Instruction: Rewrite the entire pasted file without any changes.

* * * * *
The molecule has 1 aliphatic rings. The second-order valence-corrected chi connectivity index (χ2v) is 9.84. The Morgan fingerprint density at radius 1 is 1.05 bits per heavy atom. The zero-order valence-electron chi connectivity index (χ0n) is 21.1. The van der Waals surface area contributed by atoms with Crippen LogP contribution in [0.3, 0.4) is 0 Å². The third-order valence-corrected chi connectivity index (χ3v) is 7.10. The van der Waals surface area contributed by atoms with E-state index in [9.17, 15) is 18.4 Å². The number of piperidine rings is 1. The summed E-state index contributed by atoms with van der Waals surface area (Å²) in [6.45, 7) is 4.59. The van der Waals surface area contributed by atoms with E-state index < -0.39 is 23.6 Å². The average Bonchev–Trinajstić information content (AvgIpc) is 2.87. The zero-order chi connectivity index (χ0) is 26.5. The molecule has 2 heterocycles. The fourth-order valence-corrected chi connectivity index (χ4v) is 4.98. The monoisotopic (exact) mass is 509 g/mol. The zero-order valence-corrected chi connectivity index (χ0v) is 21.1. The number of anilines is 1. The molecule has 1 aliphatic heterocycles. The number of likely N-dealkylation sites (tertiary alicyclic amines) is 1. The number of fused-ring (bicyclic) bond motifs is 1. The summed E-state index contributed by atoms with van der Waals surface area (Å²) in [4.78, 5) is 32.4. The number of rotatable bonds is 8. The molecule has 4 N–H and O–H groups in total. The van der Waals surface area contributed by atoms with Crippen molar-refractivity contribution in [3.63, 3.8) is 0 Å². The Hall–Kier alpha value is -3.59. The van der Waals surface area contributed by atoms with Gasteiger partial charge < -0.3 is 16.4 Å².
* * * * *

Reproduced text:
The molecule has 1 aliphatic rings. The second-order valence-corrected chi connectivity index (χ2v) is 9.84. The Morgan fingerprint density at radius 1 is 1.05 bits per heavy atom. The zero-order valence-electron chi connectivity index (χ0n) is 21.1. The van der Waals surface area contributed by atoms with Crippen LogP contribution in [0.3, 0.4) is 0 Å². The third-order valence-corrected chi connectivity index (χ3v) is 7.10. The van der Waals surface area contributed by atoms with E-state index in [9.17, 15) is 18.4 Å². The number of piperidine rings is 1. The summed E-state index contributed by atoms with van der Waals surface area (Å²) in [6.45, 7) is 4.59. The van der Waals surface area contributed by atoms with E-state index < -0.39 is 23.6 Å². The average Bonchev–Trinajstić information content (AvgIpc) is 2.87. The zero-order chi connectivity index (χ0) is 26.5. The molecule has 2 heterocycles. The fourth-order valence-corrected chi connectivity index (χ4v) is 4.98. The monoisotopic (exact) mass is 509 g/mol. The zero-order valence-corrected chi connectivity index (χ0v) is 21.1. The number of anilines is 1. The molecule has 1 aliphatic heterocycles. The number of likely N-dealkylation sites (tertiary alicyclic amines) is 1. The number of fused-ring (bicyclic) bond motifs is 1. The summed E-state index contributed by atoms with van der Waals surface area (Å²) in [4.78, 5) is 32.4. The number of rotatable bonds is 8. The molecule has 4 N–H and O–H groups in total. The van der Waals surface area contributed by atoms with Crippen molar-refractivity contribution in [3.63, 3.8) is 0 Å². The Hall–Kier alpha value is -3.59. The van der Waals surface area contributed by atoms with Gasteiger partial charge < -0.3 is 16.4 Å².